3-24
OH
O
ll
[O]
ll
23. CH3-CH-CH3 --------> CH3-C-CH3
isopropyl
acetone (dimethyl)
alcohol
ketone)
As illustrated above, the oxidation of a secondary alcohol results in the formation
of a ___________ .
24. The first step in reduction of a carboxylic acid results in the formation of an
___________ . The second step results in the formation of an ____________ .
25. The reduction of ketones result in the formation of a ____________ __________
.
26.
O
H+
O
ll
ll
CH3-C-O-CH2-CH3 + H2O -----> CH3-C-OH
ethyl acetate
acetic acid
+ CH3CH2OH
ethyl alcohol
The above reaction is an example of (oxidation) (reduction) (hydrolysis). The
general form of an ester is ____________.
The ester in the above reaction is __________ _________. Hydrolysis of an
ester results in the formation of an ___________ and a __________
__________. We know that a carboxylic acid can be reduced to form another
__________. Therefore, the combined processes of hydrolysis and reduction of
an ester results in the formation of two ___________.
Hydrolysis is the splitting of a compound with the incorporation of __________ to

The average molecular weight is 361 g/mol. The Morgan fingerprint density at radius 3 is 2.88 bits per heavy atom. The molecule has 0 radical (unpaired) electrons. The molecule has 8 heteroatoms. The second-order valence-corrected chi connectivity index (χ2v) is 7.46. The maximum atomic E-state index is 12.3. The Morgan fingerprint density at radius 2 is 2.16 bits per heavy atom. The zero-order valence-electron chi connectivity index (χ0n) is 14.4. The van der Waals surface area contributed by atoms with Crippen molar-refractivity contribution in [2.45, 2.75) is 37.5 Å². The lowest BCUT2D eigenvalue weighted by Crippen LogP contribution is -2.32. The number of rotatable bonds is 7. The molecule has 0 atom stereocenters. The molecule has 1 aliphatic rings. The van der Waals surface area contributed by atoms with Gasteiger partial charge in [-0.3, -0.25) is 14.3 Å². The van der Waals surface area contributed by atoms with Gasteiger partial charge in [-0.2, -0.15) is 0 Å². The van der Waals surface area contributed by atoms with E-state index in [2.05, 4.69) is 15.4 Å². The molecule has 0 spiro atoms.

form (two) (three) new compounds.
MD0803
3-25
O
ll
CH3-C-OH + CH3CH2OH
acetic acid
ethyl alcohol
27.
H+
----->
O
ll
CH3-C-O-CH2CH3 + H2O
ethyl acetate
Ethyl acetate is an example of the class of compounds called ___________.
Therefore, the reaction above can be called ester _______________ or
__________________. It is almost exactly the opposite of a reaction between
an ester and water called ______________. Esterification is an important
property of both alcohols and carboxylic acids.
O
ll
28. CH3-C-NH2 + H2O
acetamide
------->
O
ll
CH3-C-OH
acetic acid
+ H-NH2
ammonia
The above reaction is an example of ____________. Acetamide is an example
of the class of compounds called _________. Ammonia may be considered the
simplest example of the class of compounds called __________. Hydrolysis of
an amide results in the formation of a ___________ _______ and an
___________.
O
O
ll
ll
29. CH3-C-OH + CH3-NH2 -----> CH3-C-NH-CH3 + H2O
acetic acid methylamine
methylacetamide
Methylacetamide is an example of the class of compounds called
___________. Therefore, the reaction above can be called ____________
_____________. Whereas a carboxylic acid and an alcohol may react to form
an _____________, a carboxylic acid and an amine may react to form an